* whether the translator can see the original source text from the translation memory, and whether his CAT tool tells him where the two items differ
* peculiarities of the source and target language

I was thinking, the higher you set your threshold, the more words are counted as no matches - and the client pays more for a no match than a fuzzy. I was trying to figure out if this 85% thing based more on profit or efficiency.


No, that can't be the reason, because the client would be doing himself an unfavour by setting the threshold higher.

Secondly, I was wondering what some of you fellow ProZ-ers set your fuzzy match threshold at, and why.


Sadly, the developers of Wordfast recently made the terrible, terrible decision to remove the "subfuzzy display" feature, which means Wordfast users are forced to set their fuzzy thresholds lower than previously to get the same number matches as previously. In the old Wordfast, my threshold was 60%, with subfuzzies enabled. In the new Wordfast, my theshold is as low as the program permits.

Also, even if a fuzzy match needs more than minor changes, I would think it at least helps with consistency.


True, but that's what automatic phrase recognition is for (or is this yet another feature Trados doesn't have?).


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Steven Capsuto  Identity Verified
United States
Local time: 12:22
Spanish to English
+ ...
Automatic phrase recognition Aug 3, 2007

Samuel Murray wrote:

that's what automatic phrase recognition is for (or is this yet another feature Trados doesn't have?).


I'm not sure... I don't use Wordfast very much, so I don't know how that works.

In Trados, you can add frequently used phrases to a termbase, and then bring them into the document by clicking a button once they're recognized.


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Nicole Martin
Local time: 12:22
German to English
TOPIC STARTER
Thanks for the responses! Aug 3, 2007

Samuel Murray wrote:
I was thinking, the higher you set your threshold, the more words are counted as no matches - and the client pays more for a no match than a fuzzy. I was trying to figure out if this 85% thing based more on profit or efficiency.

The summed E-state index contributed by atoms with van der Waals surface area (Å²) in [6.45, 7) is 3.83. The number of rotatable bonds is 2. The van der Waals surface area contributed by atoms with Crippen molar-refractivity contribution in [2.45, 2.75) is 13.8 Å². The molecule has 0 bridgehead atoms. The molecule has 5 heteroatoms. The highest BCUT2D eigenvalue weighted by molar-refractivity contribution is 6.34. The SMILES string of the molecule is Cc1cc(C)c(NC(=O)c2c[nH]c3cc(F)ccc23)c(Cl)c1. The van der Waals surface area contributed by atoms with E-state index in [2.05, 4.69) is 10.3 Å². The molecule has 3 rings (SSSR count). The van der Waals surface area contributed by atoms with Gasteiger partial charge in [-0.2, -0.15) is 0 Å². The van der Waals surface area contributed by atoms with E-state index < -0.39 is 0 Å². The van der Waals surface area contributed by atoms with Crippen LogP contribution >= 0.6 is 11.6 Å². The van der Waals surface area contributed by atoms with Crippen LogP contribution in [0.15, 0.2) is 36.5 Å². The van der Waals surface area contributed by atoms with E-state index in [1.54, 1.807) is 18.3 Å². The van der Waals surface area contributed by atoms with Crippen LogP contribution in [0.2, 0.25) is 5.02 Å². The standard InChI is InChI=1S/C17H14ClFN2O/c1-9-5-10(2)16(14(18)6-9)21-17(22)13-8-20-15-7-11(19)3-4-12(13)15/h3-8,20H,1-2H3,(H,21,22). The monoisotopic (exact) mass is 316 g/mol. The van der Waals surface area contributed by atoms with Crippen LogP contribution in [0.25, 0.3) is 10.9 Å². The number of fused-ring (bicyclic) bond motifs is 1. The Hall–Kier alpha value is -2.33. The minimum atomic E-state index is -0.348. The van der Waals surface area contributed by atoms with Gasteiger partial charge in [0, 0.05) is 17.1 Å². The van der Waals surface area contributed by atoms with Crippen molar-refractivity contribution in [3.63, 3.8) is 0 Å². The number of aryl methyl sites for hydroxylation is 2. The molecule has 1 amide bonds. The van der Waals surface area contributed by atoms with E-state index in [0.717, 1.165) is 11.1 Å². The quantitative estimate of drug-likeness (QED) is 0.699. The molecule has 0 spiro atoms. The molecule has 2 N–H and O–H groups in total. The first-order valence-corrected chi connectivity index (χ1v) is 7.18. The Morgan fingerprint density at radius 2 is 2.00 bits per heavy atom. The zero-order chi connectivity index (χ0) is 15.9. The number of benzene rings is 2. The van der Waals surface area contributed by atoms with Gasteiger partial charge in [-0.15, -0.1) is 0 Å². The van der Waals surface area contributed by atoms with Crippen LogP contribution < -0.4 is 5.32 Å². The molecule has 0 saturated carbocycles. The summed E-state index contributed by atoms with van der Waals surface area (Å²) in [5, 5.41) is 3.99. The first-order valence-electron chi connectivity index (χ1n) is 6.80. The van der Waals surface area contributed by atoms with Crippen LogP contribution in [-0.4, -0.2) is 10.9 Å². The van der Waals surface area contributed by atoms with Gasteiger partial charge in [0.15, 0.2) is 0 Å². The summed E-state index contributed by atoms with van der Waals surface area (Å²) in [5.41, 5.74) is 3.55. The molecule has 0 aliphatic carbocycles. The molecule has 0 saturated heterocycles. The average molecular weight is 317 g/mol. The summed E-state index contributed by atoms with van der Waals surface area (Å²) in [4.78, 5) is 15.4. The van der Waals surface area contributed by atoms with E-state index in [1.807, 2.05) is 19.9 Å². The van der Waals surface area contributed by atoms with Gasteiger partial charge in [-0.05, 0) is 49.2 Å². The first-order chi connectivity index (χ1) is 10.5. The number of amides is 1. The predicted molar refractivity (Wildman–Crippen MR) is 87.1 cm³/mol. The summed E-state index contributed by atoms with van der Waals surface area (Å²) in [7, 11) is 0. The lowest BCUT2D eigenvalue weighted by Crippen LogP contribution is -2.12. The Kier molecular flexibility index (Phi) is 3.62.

No, that can't be the reason, because the client would be doing himself an unfavour by setting the threshold higher.


Could you elaborate on why they would be doing themselves an unfavor? I can imagine one reason would be a possibility for less consistency with previous translations or maybe ending up with an unnecessarily high word count that could make deadlines difficult. But I was wondering what your ideas were. I'm not saying it's the best translation practice to "force" the level of no matches higher, but I can see how it can increase profit which could be an important (if not overriding) factor for some agencies.

I have to confess I only have experience with Trados and I really don't know about all the intricacies of other CAT tools so I didn't realize the different features of all the tools that can affect how you set a fuzzy match level. For the sake of this discussion, I am referring to Trados, and it does highlight differences between the fuzzy source sentence and the new source sentence when it presents the translator with a fuzzy match. It also tells if the differences are just formatting or placeables as opposed to textual differences.